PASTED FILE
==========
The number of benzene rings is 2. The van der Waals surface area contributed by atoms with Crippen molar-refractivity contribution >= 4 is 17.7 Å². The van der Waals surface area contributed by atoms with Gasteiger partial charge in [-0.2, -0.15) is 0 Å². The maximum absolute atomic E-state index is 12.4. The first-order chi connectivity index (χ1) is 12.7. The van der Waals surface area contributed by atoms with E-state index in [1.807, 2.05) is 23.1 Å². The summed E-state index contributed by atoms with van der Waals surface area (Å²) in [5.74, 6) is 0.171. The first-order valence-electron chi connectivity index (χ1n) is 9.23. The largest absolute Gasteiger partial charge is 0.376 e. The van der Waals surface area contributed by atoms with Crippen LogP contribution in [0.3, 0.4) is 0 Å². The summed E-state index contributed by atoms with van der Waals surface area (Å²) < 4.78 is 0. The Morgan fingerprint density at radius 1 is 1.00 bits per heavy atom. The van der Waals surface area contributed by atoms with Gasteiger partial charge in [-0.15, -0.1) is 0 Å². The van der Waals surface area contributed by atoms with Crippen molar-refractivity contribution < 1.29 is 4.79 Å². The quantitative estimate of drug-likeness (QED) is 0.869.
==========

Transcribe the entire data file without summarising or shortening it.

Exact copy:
The number of benzene rings is 2. The van der Waals surface area contributed by atoms with Crippen molar-refractivity contribution >= 4 is 17.7 Å². The van der Waals surface area contributed by atoms with Gasteiger partial charge in [-0.2, -0.15) is 0 Å². The maximum absolute atomic E-state index is 12.4. The first-order chi connectivity index (χ1) is 12.7. The van der Waals surface area contributed by atoms with E-state index in [1.807, 2.05) is 23.1 Å². The summed E-state index contributed by atoms with van der Waals surface area (Å²) in [5.74, 6) is 0.171. The first-order valence-electron chi connectivity index (χ1n) is 9.23. The largest absolute Gasteiger partial charge is 0.376 e. The van der Waals surface area contributed by atoms with Crippen LogP contribution in [0.3, 0.4) is 0 Å². The summed E-state index contributed by atoms with van der Waals surface area (Å²) < 4.78 is 0. The Morgan fingerprint density at radius 1 is 1.00 bits per heavy atom. The van der Waals surface area contributed by atoms with Gasteiger partial charge in [-0.15, -0.1) is 0 Å². The van der Waals surface area contributed by atoms with Crippen molar-refractivity contribution < 1.29 is 4.79 Å². The quantitative estimate of drug-likeness (QED) is 0.869.